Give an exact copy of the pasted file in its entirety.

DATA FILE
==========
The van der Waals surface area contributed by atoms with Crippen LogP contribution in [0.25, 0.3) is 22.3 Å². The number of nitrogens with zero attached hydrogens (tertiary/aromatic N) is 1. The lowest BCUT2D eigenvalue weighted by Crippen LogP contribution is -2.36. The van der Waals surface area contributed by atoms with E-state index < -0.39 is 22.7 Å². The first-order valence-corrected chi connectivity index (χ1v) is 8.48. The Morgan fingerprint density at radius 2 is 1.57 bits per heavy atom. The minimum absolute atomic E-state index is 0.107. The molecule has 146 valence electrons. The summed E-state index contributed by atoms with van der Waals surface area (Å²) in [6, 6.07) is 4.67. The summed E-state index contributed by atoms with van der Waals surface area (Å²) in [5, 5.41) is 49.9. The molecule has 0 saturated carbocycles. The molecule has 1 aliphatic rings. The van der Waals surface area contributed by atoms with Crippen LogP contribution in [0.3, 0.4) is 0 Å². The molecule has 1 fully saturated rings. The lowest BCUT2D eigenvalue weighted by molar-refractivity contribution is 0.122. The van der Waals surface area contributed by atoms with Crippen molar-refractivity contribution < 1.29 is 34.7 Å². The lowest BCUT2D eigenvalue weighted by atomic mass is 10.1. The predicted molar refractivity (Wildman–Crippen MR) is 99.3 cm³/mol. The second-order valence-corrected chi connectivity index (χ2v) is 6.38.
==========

The van der Waals surface area contributed by atoms with Crippen LogP contribution in [0.25, 0.3) is 22.3 Å². The number of nitrogens with zero attached hydrogens (tertiary/aromatic N) is 1. The lowest BCUT2D eigenvalue weighted by Crippen LogP contribution is -2.36. The van der Waals surface area contributed by atoms with E-state index < -0.39 is 22.7 Å². The first-order valence-corrected chi connectivity index (χ1v) is 8.48. The Morgan fingerprint density at radius 2 is 1.57 bits per heavy atom. The minimum absolute atomic E-state index is 0.107. The molecule has 146 valence electrons. The summed E-state index contributed by atoms with van der Waals surface area (Å²) in [6, 6.07) is 4.67. The summed E-state index contributed by atoms with van der Waals surface area (Å²) in [5, 5.41) is 49.9. The molecule has 0 saturated carbocycles. The molecule has 1 aliphatic rings. The van der Waals surface area contributed by atoms with Crippen LogP contribution in [0.3, 0.4) is 0 Å². The molecule has 1 fully saturated rings. The lowest BCUT2D eigenvalue weighted by molar-refractivity contribution is 0.122. The van der Waals surface area contributed by atoms with Crippen molar-refractivity contribution < 1.29 is 34.7 Å². The lowest BCUT2D eigenvalue weighted by atomic mass is 10.1. The predicted molar refractivity (Wildman–Crippen MR) is 99.3 cm³/mol. The second-order valence-corrected chi connectivity index (χ2v) is 6.38.